Stereotypical views of religion (especially Islam) may fit poorly with real-world facts. The political scientist Samuel Huntington famously wrote that Islam has “bloody borders.” Many pundits and ideologues have echoed this sentiment in legislatures and on television screens. The charge is that Islam, by its very nature, is somehow more violent and more expansionist than other faiths.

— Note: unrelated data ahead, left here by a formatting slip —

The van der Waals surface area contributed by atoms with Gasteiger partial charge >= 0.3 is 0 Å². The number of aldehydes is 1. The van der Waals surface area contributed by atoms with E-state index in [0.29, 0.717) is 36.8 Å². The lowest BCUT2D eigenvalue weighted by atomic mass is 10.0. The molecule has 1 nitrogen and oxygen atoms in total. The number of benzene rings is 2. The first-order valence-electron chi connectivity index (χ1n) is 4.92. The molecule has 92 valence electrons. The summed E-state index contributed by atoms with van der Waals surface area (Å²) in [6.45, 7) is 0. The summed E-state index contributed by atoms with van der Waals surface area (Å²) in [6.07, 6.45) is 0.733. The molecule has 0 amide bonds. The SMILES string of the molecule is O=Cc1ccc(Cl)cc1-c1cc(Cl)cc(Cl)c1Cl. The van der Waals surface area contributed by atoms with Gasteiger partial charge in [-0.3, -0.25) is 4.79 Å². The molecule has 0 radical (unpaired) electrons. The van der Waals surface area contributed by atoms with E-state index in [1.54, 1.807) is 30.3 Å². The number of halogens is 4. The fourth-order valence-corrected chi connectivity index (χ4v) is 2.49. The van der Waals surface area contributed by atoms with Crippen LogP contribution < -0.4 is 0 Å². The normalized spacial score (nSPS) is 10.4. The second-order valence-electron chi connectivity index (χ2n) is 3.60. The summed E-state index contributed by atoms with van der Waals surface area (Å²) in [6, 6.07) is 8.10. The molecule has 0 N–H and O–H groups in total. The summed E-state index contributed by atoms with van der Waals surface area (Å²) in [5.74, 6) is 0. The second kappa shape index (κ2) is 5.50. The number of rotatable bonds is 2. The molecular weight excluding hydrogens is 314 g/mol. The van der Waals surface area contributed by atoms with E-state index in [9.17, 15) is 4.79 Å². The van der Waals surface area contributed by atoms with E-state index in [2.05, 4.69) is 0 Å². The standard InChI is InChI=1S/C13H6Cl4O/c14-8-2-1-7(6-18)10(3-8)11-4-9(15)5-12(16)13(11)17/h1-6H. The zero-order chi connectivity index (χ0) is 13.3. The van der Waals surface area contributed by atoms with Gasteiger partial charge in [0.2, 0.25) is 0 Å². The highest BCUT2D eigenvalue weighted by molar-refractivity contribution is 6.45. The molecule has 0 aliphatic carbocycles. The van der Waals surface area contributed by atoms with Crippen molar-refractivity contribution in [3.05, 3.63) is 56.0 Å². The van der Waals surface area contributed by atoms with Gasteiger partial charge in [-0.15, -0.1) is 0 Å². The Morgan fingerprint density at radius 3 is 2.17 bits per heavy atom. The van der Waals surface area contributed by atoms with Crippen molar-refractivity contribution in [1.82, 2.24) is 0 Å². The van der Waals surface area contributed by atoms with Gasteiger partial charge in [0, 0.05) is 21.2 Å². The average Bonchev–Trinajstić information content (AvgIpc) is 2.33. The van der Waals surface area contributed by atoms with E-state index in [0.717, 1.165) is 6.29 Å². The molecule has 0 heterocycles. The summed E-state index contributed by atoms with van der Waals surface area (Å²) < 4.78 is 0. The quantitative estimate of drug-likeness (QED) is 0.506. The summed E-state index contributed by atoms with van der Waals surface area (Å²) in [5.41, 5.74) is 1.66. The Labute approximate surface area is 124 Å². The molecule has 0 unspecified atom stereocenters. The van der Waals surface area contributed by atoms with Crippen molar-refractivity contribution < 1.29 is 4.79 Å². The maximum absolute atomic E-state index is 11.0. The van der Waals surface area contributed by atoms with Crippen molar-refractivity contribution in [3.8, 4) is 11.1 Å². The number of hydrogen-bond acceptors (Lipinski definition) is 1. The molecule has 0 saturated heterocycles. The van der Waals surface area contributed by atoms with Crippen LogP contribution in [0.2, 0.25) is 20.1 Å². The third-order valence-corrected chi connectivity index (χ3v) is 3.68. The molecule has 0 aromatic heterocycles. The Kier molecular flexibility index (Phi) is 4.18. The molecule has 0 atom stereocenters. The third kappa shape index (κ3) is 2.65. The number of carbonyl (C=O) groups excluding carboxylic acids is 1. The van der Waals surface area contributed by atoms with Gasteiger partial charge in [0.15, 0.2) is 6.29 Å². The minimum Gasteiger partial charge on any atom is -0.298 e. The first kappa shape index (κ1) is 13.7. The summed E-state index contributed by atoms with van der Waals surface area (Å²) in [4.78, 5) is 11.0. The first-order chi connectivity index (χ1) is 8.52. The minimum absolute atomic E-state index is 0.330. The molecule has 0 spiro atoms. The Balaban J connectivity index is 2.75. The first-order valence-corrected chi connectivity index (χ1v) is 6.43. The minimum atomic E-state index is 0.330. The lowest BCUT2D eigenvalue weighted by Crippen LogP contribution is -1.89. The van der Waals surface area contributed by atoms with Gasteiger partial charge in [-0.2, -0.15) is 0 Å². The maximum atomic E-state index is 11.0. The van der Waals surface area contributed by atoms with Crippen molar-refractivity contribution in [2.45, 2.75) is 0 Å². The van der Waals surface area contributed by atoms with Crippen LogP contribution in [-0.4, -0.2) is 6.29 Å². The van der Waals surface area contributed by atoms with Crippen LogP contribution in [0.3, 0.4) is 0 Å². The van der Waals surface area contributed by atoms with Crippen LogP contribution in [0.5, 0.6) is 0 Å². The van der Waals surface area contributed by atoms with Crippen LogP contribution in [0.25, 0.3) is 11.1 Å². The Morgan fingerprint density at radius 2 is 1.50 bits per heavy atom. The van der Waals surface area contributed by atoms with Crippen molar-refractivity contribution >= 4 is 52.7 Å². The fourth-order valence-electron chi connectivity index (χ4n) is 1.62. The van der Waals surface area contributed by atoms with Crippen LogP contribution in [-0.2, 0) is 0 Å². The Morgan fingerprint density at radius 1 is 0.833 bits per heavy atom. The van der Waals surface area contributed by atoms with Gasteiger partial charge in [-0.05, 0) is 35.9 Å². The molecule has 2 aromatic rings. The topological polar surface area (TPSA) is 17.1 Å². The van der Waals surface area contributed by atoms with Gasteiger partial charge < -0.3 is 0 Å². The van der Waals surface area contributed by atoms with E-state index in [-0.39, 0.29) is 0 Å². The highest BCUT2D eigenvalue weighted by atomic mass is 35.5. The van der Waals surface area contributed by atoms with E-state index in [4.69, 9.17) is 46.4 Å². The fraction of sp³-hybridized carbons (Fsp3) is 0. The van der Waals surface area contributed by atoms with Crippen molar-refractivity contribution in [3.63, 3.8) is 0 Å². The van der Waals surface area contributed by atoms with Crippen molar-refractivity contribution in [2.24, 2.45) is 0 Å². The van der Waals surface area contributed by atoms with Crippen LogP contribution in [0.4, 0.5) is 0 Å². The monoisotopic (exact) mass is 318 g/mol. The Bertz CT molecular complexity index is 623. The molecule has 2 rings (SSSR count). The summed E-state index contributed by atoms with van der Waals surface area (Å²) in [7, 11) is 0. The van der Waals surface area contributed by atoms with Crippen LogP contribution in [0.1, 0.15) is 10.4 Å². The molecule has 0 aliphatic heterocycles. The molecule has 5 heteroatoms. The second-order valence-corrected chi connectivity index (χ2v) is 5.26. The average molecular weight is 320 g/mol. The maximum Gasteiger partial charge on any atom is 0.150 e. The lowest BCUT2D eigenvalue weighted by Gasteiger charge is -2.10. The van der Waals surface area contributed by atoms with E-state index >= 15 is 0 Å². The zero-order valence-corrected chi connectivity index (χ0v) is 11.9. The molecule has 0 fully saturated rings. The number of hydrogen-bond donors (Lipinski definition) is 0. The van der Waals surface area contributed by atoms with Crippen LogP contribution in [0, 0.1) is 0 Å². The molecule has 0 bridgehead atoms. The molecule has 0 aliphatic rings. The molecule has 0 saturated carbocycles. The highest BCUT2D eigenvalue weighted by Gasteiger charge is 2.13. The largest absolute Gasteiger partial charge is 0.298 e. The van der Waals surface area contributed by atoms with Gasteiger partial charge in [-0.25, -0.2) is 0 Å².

Few anthropologists of religion would support such a claim. The plight of the Rohingyas is but one counterexample: In this case, the victims of the violence are overwhelmingly Muslim, and the perpetrators overwhelmingly subscribe to a faith (Buddhism) that holds nonviolence to be a cardinal virtue.